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Mayors’ challenge: Help us meet critical transportation needs

Last week, U.S. Transportation Secretary Anthony Foxx issued a public challenge to mayors to “take significant action to improve safety for bicycle riders and pedestrians of all ages and abilities over the next year.” Mayors, in return, have a challenge of their own to the federal government: Don’t leave us in the lurch when it comes to the funding for those – and many other – transportation needs.

As Washington Post writer Niraj Chokshi noted the other day, transportation funding is the most urgent federal “ask” for cities such as Seattle and San Francisco that are facing both aging infrastructure and surging population. Both mayors were in D.C. for the U.S. Conference of Mayors, where federal transportation funding was a key theme.

Seattle Mayor Ed Murray

Seattle Mayor Ed Murray

In comments to the Post ahead of a White House meeting, Seattle Mayor Ed Murray framed the situation like this:

Post-World War II, with the suburbanization of America, the federal government stepped in big time and created an interstate system that supported the suburban lifestyle. As we urbanize as a country, we need the federal government to step in big time with transit for our urbanization.

Back home, Murray is one of those mayors who would be inclined to rise to Secretary Foxx’s challenge. But to do so, he is trying to find the resources to overcome the legacy of the last century, when federal dollars helped build high-traffic roads through the city with little provision for people to walk or bike safely. With more and more people living along those corridors, his city – like many others – is trying to squeeze more capacity out of them by making sure people can safely walk, bicycle and take transit.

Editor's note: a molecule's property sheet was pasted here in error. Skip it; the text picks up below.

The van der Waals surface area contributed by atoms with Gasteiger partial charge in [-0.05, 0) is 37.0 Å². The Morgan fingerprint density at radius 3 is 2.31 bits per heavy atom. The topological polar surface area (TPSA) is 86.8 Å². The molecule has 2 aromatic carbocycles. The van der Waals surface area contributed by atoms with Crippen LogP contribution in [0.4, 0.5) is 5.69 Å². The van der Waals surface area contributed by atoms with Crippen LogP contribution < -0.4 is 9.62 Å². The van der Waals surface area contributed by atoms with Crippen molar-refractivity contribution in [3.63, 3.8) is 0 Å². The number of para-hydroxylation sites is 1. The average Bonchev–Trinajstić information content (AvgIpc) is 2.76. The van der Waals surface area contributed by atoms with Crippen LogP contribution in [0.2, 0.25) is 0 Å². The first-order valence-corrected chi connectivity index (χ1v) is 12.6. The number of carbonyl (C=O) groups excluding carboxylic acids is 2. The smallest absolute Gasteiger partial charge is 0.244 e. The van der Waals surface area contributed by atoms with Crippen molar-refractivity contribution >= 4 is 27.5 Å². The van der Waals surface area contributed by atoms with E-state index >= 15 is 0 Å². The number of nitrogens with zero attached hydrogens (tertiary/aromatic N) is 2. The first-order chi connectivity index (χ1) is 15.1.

The mayors said they don’t expect “pork-barrel” handouts. They are prepared to compete for grants based on need, smart planning and a willingness to marshal their own resources. That is one of the reasons why mayors of both small towns and larger cities have come forward to support a plan that would carve out a share of federal dollars in each state for such competitive grants.

As San Francisco Mayor Ed Lee put it:

We’re all focused on infrastructure. We think that that’s probably one of the best foundations for our economy, job creation, and we’re true believers in that.


  1. R Dankerlin

    9 years ago

    Transportation funding is critical for access for all to food, health care, education, jobs and healthy recreation.

  2. Alberta

    9 years ago

    Fifty percent of all the world’s people now live in cities. And the movement to cities is increasing. In the United States we are not responding to or are prepared for this shift of populations. Infrastructure for public transit, our housing stock, educational services, health, recreational facilities, and food provisions are not anywhere near what is needed. Thus, we argue over gentrification, homelessness, low-wage workers living outside the city in question, no place for children to play, poor schools, etc. and so forth. The call for public transit funds is a good one.